Top Secret Town

Posted by Kathleen Smith
Security billboard in Oak Ridge, 1960

A sleepy small town where everyone knows your name nestled among 75,000 acres of farmland and forest. White picket fences encircle perfect little houses, and facilities house top secret research. A sheriff and his deputy maintain the peace, not by rescuing cats stranded in trees but by keeping quantum physicists and nuclear reactors in check. This is not the small town of Eureka of SyFy fame, but the actual town of Oak Ridge, Tennessee.

Eureka, as the story goes, was commissioned by President Truman at the urging of Albert Einstein to build a top-secret residential development that would be home to the nation’s most valuable intellectual resources. There America’s greatest thinkers would work on the next era of scientific achievement, living and working in a supportive environment. Oak Ridge’s beginnings were not so idyllic or utopian.

Oak Ridge was conceived shortly after the Pearl Harbor bombing to conduct nuclear materials research and production. Six months after the bombing, the government decided that the United States needed to build an atomic bomb, as it was known that Germany had already begun research. At its height in 1945, over 75,000 people lived and worked in Oak Ridge with the sole purpose of winning the ”battle”; namely to beat Germany and Japan in the development of the atomic bomb. Oak Ridge was also home to the Manhattan Project.

While the residents of Oak Ridge did not have “smart” houses similar to SARAH, they did have over 300 homes that were designed by the architecture firm Skidmore, Owings and Merrill (SOM). The firm was also contracted to design the layout for the town.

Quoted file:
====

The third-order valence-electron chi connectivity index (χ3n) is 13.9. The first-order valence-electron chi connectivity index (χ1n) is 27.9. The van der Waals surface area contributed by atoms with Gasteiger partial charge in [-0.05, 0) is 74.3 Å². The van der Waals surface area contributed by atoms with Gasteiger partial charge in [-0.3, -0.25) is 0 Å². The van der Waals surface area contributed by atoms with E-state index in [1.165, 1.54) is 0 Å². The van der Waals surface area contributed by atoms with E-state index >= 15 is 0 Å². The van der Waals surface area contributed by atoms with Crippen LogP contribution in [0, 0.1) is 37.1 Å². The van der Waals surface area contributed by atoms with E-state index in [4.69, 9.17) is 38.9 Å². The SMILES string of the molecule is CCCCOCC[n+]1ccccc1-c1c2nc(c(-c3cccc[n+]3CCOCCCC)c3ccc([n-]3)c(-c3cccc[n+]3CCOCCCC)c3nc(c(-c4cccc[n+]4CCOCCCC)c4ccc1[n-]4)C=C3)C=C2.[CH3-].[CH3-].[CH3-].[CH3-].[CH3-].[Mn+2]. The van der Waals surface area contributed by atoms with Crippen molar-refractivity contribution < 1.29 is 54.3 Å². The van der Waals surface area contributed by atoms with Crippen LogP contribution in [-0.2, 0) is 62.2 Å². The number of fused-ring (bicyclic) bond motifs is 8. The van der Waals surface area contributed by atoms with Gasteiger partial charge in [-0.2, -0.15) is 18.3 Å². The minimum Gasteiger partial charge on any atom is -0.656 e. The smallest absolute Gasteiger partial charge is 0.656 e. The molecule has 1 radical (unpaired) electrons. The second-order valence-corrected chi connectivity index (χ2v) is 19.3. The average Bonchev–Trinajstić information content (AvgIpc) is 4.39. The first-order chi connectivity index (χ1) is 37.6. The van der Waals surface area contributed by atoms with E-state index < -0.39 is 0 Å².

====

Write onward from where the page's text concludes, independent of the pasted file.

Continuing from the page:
In Syfy’s Eureka you have everything from an exotic but delightful café which will serve you any food, at any time, for free, to fusion reactors providing all energy needs, to all the amenities that the greatest minds in the world would need to allow them to create ground-breaking research.

In Oak Ridge there were 300 miles of roads, 55 miles of railroad track, ten schools, seven theaters, 17 restaurants and cafeterias, and 13 supermarkets. The town could boast a library with 9,400 books, a symphony orchestra, sporting facilities, church services for 17 denominations, and even their own Fuller Brush Company salesman. The town operated 24 hours a day and all residents — including children — had to wear security badges. Like Eureka, Oak Ridge could not be found on any map even though it was Tennessee’s fifth largest city.

The Department of Energy has started digitizing many of its historical documents as part of the by the federal government’s initiative to share its unclassified data and information with the public and brings this story to life again. It also begs the question: is there a real Eureka out there?

This entry was posted on Monday, April 23, 2012 7:18 am

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